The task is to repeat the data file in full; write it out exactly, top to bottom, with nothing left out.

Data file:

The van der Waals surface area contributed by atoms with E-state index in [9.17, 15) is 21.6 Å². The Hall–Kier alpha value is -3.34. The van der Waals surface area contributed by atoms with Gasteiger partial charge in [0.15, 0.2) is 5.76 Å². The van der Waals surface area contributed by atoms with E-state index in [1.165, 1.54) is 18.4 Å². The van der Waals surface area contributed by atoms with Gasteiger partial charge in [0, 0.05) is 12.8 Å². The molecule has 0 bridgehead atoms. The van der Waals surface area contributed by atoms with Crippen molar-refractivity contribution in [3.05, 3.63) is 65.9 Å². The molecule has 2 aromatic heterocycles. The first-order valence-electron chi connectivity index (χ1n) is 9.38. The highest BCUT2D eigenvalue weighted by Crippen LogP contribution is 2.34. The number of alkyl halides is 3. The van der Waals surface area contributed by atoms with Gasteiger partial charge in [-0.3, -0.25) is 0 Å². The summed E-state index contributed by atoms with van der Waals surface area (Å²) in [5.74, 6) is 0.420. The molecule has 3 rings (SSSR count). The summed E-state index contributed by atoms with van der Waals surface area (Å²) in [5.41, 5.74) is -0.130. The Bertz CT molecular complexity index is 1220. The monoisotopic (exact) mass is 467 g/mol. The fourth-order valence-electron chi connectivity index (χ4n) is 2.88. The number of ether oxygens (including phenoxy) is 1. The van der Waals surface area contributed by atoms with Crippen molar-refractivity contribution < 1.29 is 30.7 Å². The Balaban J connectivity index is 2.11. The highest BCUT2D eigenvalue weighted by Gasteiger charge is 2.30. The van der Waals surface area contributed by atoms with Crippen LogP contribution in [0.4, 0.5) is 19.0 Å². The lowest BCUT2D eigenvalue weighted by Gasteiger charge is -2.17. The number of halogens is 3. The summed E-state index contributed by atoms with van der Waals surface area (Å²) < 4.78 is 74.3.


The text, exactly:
The van der Waals surface area contributed by atoms with E-state index in [9.17, 15) is 21.6 Å². The Hall–Kier alpha value is -3.34. The van der Waals surface area contributed by atoms with Gasteiger partial charge in [0.15, 0.2) is 5.76 Å². The van der Waals surface area contributed by atoms with E-state index in [1.165, 1.54) is 18.4 Å². The van der Waals surface area contributed by atoms with Gasteiger partial charge in [0, 0.05) is 12.8 Å². The molecule has 0 bridgehead atoms. The van der Waals surface area contributed by atoms with Crippen molar-refractivity contribution in [3.05, 3.63) is 65.9 Å². The molecule has 2 aromatic heterocycles. The first-order valence-electron chi connectivity index (χ1n) is 9.38. The highest BCUT2D eigenvalue weighted by Crippen LogP contribution is 2.34. The number of alkyl halides is 3. The van der Waals surface area contributed by atoms with Gasteiger partial charge in [-0.3, -0.25) is 0 Å². The summed E-state index contributed by atoms with van der Waals surface area (Å²) in [5.74, 6) is 0.420. The molecule has 3 rings (SSSR count). The summed E-state index contributed by atoms with van der Waals surface area (Å²) in [5.41, 5.74) is -0.130. The Bertz CT molecular complexity index is 1220. The monoisotopic (exact) mass is 467 g/mol. The fourth-order valence-electron chi connectivity index (χ4n) is 2.88. The number of ether oxygens (including phenoxy) is 1. The van der Waals surface area contributed by atoms with Crippen molar-refractivity contribution < 1.29 is 30.7 Å². The Balaban J connectivity index is 2.11. The highest BCUT2D eigenvalue weighted by Gasteiger charge is 2.30. The van der Waals surface area contributed by atoms with Crippen LogP contribution in [0.4, 0.5) is 19.0 Å². The lowest BCUT2D eigenvalue weighted by Gasteiger charge is -2.17. The number of halogens is 3. The summed E-state index contributed by atoms with van der Waals surface area (Å²) < 4.78 is 74.3.